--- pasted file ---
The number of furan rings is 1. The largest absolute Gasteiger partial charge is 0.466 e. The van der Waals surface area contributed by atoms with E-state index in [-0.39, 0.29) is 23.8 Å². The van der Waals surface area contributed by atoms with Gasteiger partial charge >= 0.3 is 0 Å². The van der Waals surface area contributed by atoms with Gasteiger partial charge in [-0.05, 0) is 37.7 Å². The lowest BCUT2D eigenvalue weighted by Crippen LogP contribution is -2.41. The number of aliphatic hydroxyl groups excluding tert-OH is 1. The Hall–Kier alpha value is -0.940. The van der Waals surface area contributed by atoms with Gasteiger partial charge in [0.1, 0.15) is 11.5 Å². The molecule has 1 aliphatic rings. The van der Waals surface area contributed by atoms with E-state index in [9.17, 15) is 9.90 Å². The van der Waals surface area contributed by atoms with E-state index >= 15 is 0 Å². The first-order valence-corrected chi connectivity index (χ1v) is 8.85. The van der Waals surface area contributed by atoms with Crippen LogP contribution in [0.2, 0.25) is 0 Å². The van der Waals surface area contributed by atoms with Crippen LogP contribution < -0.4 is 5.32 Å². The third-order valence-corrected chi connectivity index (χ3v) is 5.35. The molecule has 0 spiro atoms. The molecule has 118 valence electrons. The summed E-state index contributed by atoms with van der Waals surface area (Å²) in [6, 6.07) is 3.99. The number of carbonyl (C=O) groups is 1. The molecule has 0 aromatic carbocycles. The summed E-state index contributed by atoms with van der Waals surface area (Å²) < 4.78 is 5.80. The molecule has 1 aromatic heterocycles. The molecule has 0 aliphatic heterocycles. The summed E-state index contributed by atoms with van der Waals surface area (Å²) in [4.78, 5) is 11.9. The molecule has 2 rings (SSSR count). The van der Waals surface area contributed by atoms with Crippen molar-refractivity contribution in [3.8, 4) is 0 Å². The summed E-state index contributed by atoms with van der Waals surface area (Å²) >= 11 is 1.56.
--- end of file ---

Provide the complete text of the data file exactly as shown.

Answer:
The number of furan rings is 1. The largest absolute Gasteiger partial charge is 0.466 e. The van der Waals surface area contributed by atoms with E-state index in [-0.39, 0.29) is 23.8 Å². The van der Waals surface area contributed by atoms with Gasteiger partial charge >= 0.3 is 0 Å². The van der Waals surface area contributed by atoms with Gasteiger partial charge in [-0.05, 0) is 37.7 Å². The lowest BCUT2D eigenvalue weighted by Crippen LogP contribution is -2.41. The number of aliphatic hydroxyl groups excluding tert-OH is 1. The Hall–Kier alpha value is -0.940. The van der Waals surface area contributed by atoms with Gasteiger partial charge in [0.1, 0.15) is 11.5 Å². The molecule has 1 aliphatic rings. The van der Waals surface area contributed by atoms with E-state index in [9.17, 15) is 9.90 Å². The van der Waals surface area contributed by atoms with E-state index >= 15 is 0 Å². The first-order valence-corrected chi connectivity index (χ1v) is 8.85. The van der Waals surface area contributed by atoms with Crippen LogP contribution in [0.2, 0.25) is 0 Å². The van der Waals surface area contributed by atoms with Crippen LogP contribution < -0.4 is 5.32 Å². The third-order valence-corrected chi connectivity index (χ3v) is 5.35. The molecule has 0 spiro atoms. The molecule has 118 valence electrons. The summed E-state index contributed by atoms with van der Waals surface area (Å²) in [6, 6.07) is 3.99. The number of carbonyl (C=O) groups is 1. The molecule has 0 aromatic carbocycles. The summed E-state index contributed by atoms with van der Waals surface area (Å²) < 4.78 is 5.80. The molecule has 1 aromatic heterocycles. The molecule has 0 aliphatic heterocycles. The summed E-state index contributed by atoms with van der Waals surface area (Å²) in [4.78, 5) is 11.9. The molecule has 2 rings (SSSR count). The van der Waals surface area contributed by atoms with Crippen molar-refractivity contribution in [3.8, 4) is 0 Å². The summed E-state index contributed by atoms with van der Waals surface area (Å²) >= 11 is 1.56.